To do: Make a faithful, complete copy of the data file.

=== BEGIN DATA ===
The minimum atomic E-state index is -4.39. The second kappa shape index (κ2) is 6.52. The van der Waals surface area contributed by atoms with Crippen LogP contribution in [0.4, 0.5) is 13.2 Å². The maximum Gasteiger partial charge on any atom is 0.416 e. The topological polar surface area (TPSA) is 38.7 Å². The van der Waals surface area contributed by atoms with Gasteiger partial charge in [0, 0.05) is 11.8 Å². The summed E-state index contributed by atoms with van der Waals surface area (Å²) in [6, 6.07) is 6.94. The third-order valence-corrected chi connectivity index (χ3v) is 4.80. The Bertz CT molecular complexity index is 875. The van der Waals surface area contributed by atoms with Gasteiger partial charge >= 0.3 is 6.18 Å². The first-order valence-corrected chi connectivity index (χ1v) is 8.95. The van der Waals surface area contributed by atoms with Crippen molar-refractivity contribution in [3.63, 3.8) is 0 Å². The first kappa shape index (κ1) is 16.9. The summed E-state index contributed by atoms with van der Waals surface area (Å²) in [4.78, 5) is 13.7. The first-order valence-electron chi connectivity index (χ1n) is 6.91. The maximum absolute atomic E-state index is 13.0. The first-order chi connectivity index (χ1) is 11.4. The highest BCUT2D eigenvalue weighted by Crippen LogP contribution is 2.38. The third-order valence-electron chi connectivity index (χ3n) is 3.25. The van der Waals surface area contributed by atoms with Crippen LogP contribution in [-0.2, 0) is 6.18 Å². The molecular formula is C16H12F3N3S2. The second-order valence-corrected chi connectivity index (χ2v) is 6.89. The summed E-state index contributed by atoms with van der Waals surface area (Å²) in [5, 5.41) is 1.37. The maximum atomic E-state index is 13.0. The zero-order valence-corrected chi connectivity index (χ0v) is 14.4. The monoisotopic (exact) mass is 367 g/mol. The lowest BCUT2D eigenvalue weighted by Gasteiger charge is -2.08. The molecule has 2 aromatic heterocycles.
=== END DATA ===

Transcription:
The minimum atomic E-state index is -4.39. The second kappa shape index (κ2) is 6.52. The van der Waals surface area contributed by atoms with Crippen LogP contribution in [0.4, 0.5) is 13.2 Å². The maximum Gasteiger partial charge on any atom is 0.416 e. The topological polar surface area (TPSA) is 38.7 Å². The van der Waals surface area contributed by atoms with Gasteiger partial charge in [0, 0.05) is 11.8 Å². The summed E-state index contributed by atoms with van der Waals surface area (Å²) in [6, 6.07) is 6.94. The third-order valence-corrected chi connectivity index (χ3v) is 4.80. The Bertz CT molecular complexity index is 875. The van der Waals surface area contributed by atoms with Gasteiger partial charge >= 0.3 is 6.18 Å². The first-order valence-corrected chi connectivity index (χ1v) is 8.95. The van der Waals surface area contributed by atoms with Crippen molar-refractivity contribution in [3.63, 3.8) is 0 Å². The first kappa shape index (κ1) is 16.9. The summed E-state index contributed by atoms with van der Waals surface area (Å²) in [4.78, 5) is 13.7. The first-order valence-electron chi connectivity index (χ1n) is 6.91. The maximum absolute atomic E-state index is 13.0. The first-order chi connectivity index (χ1) is 11.4. The highest BCUT2D eigenvalue weighted by Crippen LogP contribution is 2.38. The third-order valence-electron chi connectivity index (χ3n) is 3.25. The van der Waals surface area contributed by atoms with Crippen LogP contribution in [-0.2, 0) is 6.18 Å². The molecular formula is C16H12F3N3S2. The second-order valence-corrected chi connectivity index (χ2v) is 6.89. The summed E-state index contributed by atoms with van der Waals surface area (Å²) in [5, 5.41) is 1.37. The maximum atomic E-state index is 13.0. The zero-order valence-corrected chi connectivity index (χ0v) is 14.4. The monoisotopic (exact) mass is 367 g/mol. The lowest BCUT2D eigenvalue weighted by Gasteiger charge is -2.08. The molecule has 2 aromatic heterocycles.